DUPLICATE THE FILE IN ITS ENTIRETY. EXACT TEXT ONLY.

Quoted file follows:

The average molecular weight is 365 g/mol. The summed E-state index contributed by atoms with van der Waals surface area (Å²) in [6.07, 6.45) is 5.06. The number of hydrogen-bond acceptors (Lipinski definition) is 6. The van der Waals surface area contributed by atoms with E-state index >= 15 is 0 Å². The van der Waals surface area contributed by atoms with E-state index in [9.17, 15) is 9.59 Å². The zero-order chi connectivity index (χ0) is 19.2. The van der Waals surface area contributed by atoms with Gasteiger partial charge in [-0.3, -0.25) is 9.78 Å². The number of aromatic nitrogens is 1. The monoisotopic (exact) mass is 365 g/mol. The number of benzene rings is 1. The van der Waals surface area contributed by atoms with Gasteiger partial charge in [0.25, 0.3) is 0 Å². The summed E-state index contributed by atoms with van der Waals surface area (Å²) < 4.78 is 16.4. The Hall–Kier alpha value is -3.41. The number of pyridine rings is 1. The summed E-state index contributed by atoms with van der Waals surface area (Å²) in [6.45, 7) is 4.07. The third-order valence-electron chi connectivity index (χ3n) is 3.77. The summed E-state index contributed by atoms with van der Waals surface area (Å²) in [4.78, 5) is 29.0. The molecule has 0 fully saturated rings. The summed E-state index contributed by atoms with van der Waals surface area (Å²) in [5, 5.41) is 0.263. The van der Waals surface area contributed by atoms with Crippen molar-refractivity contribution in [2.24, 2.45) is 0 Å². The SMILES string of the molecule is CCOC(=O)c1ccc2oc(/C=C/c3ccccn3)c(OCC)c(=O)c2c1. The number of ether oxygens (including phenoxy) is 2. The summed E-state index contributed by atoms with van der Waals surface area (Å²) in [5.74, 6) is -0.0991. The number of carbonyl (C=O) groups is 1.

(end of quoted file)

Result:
The average molecular weight is 365 g/mol. The summed E-state index contributed by atoms with van der Waals surface area (Å²) in [6.07, 6.45) is 5.06. The number of hydrogen-bond acceptors (Lipinski definition) is 6. The van der Waals surface area contributed by atoms with E-state index >= 15 is 0 Å². The van der Waals surface area contributed by atoms with E-state index in [9.17, 15) is 9.59 Å². The zero-order chi connectivity index (χ0) is 19.2. The van der Waals surface area contributed by atoms with Gasteiger partial charge in [-0.3, -0.25) is 9.78 Å². The number of aromatic nitrogens is 1. The monoisotopic (exact) mass is 365 g/mol. The number of benzene rings is 1. The van der Waals surface area contributed by atoms with Gasteiger partial charge in [0.25, 0.3) is 0 Å². The summed E-state index contributed by atoms with van der Waals surface area (Å²) < 4.78 is 16.4. The Hall–Kier alpha value is -3.41. The number of pyridine rings is 1. The summed E-state index contributed by atoms with van der Waals surface area (Å²) in [6.45, 7) is 4.07. The third-order valence-electron chi connectivity index (χ3n) is 3.77. The summed E-state index contributed by atoms with van der Waals surface area (Å²) in [4.78, 5) is 29.0. The molecule has 0 fully saturated rings. The summed E-state index contributed by atoms with van der Waals surface area (Å²) in [5, 5.41) is 0.263. The van der Waals surface area contributed by atoms with Crippen molar-refractivity contribution in [2.24, 2.45) is 0 Å². The SMILES string of the molecule is CCOC(=O)c1ccc2oc(/C=C/c3ccccn3)c(OCC)c(=O)c2c1. The number of ether oxygens (including phenoxy) is 2. The summed E-state index contributed by atoms with van der Waals surface area (Å²) in [5.74, 6) is -0.0991. The number of carbonyl (C=O) groups is 1.